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  • Writer's pictureSweet Tea

The Origin of the Word “Spanking”

For fetishists like me, all forms of the word “spanking” are a source of great interest and titillation. They captivate our attention and send our imaginations reeling. But where did the word come from in the first place? 🤔

My nerdy ass majored in linguistics in college and I did a bit of internet digging to sate my curiosity. Before I share my findings, let’s review the definitions of spanking’s parts of speech for shits and giggles, shall we?


a spanking: a form of physical punishment in which a beating is applied to the buttocks; an incident of such punishment, or such a physical act in a non-punitive context, such as a birthday spanking

You’re getting a spanking for that little display when we get home.

I want him to give me a spanking, but I’m too shy to tell him.

a spank: an instance of spanking, separately or part of a multiple blows-beating; a smack, swat, or slap

She gave him a spank and told him to wait for her in the car.

a spanko: a person with a fetish for spanking, usually but not exclusively sexual; ME!

He doesn’t just swat butts to spice things up in bed. Dude’s a fucking true-blue spanko.

Sweet Tea? Oh yeah, that chick’s a total spanko.

a spanker: someone who spanks; an instrument used to give someone a spanking, such as a paddle; (nautical) a fore-and-aft gaff-rigged sail on the aft-most mast or a square-rigged vessel

My spanker is a very handsome man.

This spanker costs $49 online. T’ain’t cheap.

Hoist the spanker and let’s claim the seven seas! (Or whatever boat people say.)

a spankee: a receiver or victim of a spanking

My spankee makes the most beautiful sounds while she’s over my knee.

a spankophile: (informal) one who derives sexual pleasure from spanking or being spanked

I went through your search history. GodDAMN, you’re a spankophile!

spankies: full underpants worn by cheerleaders, color-coordinated as part of a matching outfit and designed to be seen under their skirts

The team wore red, white, and blue spankies for the Independence Day parade.


to spank: to strike forcefully with the open hand, especially on the buttocks

My husband spanked me and it hurt, but I loved it.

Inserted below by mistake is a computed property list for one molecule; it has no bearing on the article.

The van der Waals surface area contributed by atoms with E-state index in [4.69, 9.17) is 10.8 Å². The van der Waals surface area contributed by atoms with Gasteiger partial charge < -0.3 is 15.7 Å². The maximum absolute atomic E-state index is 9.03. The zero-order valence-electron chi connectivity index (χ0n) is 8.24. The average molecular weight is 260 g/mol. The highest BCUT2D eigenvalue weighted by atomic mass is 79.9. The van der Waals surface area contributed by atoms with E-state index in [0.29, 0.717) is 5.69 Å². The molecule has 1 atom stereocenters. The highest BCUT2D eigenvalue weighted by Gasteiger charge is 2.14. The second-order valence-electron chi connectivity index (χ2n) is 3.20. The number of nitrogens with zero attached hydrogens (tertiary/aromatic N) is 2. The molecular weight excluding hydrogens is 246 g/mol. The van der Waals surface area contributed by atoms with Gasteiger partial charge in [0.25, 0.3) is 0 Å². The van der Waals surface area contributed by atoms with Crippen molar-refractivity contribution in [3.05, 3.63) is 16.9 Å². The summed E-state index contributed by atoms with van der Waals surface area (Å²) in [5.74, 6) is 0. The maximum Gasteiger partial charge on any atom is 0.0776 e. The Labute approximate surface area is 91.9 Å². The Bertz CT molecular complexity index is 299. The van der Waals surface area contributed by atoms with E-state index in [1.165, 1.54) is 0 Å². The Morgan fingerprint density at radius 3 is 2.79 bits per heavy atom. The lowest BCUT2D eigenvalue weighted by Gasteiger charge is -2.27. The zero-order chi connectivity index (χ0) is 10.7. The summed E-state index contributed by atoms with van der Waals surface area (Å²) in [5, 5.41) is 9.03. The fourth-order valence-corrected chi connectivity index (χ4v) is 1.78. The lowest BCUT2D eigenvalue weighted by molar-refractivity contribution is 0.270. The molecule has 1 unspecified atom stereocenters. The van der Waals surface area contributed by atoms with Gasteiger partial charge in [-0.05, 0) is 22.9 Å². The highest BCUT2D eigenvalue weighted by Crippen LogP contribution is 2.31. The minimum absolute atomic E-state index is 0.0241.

Can't read the word "buttocks" anymore without thinking of Forrest's war wound.


spanking: remarkable of its kind; fresh and strong

What a spanking pair of spectacles! Where on earth did you buy them, Bartholomew?

With this spanking wind at our sails, we’ll reach the port in no time!

spankworthy: (colloquial) worthy of being spanked

Getting fired for reading Sweet Tea’s blog at work is a spankworthy offense in this house, Sir.

spankable: suitable for spanking

Madam, yours may be the most spankable bottom I’ve ever laid eyes upon.


spanking: very

I didn’t buy the car used. It’s brand spanking new!

spankingly: in a spanking manner; vigorously; freshly

I told him I was feeling frisky and he got here spankingly fast.

What wonderful words!

Anyway, back to the issue of origin. I always figured “spank” was an onomatopoeia⁠—a word formed in imitation of the sound of the thing it signifies. It certainly imitates the sound of cheeky buns being smacked.

Can you hear it? I sure can.

However, now that I’ve done some research, I’m not entirely sure! According to the Online Etymology Dictionary, the “very big or fine” adjective version came first in the 1660s. Next came the corporal-punishment verb version in 1727, followed by the related noun “a spanking” in 1785 (or 1854, depending on which part of this page you read 🤪).

How the adjective came to be is uncertain, but may have been derived from a Scandinavian source. The Danish word, “spanke” apparently means, “to strut.” Spanke your fine ass down the block when you’re feeling sexy, you hot mess! The word “spanker” apparently also meant, “something striking” in terms of size, appearance, etc.

If this is all true, it means old-timey people were walking around using our favorite word in rather unexpected ways throughout the 17th and early 18th centuries. Catch a time machine back to that era and who knows what you’d hear in the town square.

“‘Tis a spanking building indeed!”

“They sighted a spanking whale in the bay!”

“That dress is downright spanking, Madam.”


While we’re here, let’s mine a couple other internet resources for linguistic spanko gold.

First, there’s the Google Ngram Viewer, which shows how certain words and phrases have occurred in a corpus of books over a period of selected years.

It looks like spanking wasn’t mentioned in books all that much until the 1900s, peaking in 2014. I blame the explosion of mentions on the 50 Shades books, published in 2011 and 2012, along with the increased demand for kinky erotica that came in their wake.

Prior to the 20th century, it may be the case that other words with similar meaning were commonly used instead. Take the word “whipping,” for instance.

Google Trends is interesting too. The “Interest over time” numbers represent search interest relative to the highest point on the chart for the given region and time. A value of 100 is the peak popularity for the term.

The furthest back you can go is 2004. Looks like that’s when Google searches for “spanking” were at their highest. I guess we all went online ASAP to look up what the internet had to offer and have settled into jumping straight to our favorite spanko sites since then, eliminating the need to search for “spanking,” specifically. Maybe? Who knows.

That’s enough spanko word-nerdery for now. I challenge you all to go out into the world and revive the original definition of the word in the spirit of tradition. 🧐

“What a spanking home you have here, Mary! Thanks so much for having us over for dinner.”

Nite, weirdos. xoxo




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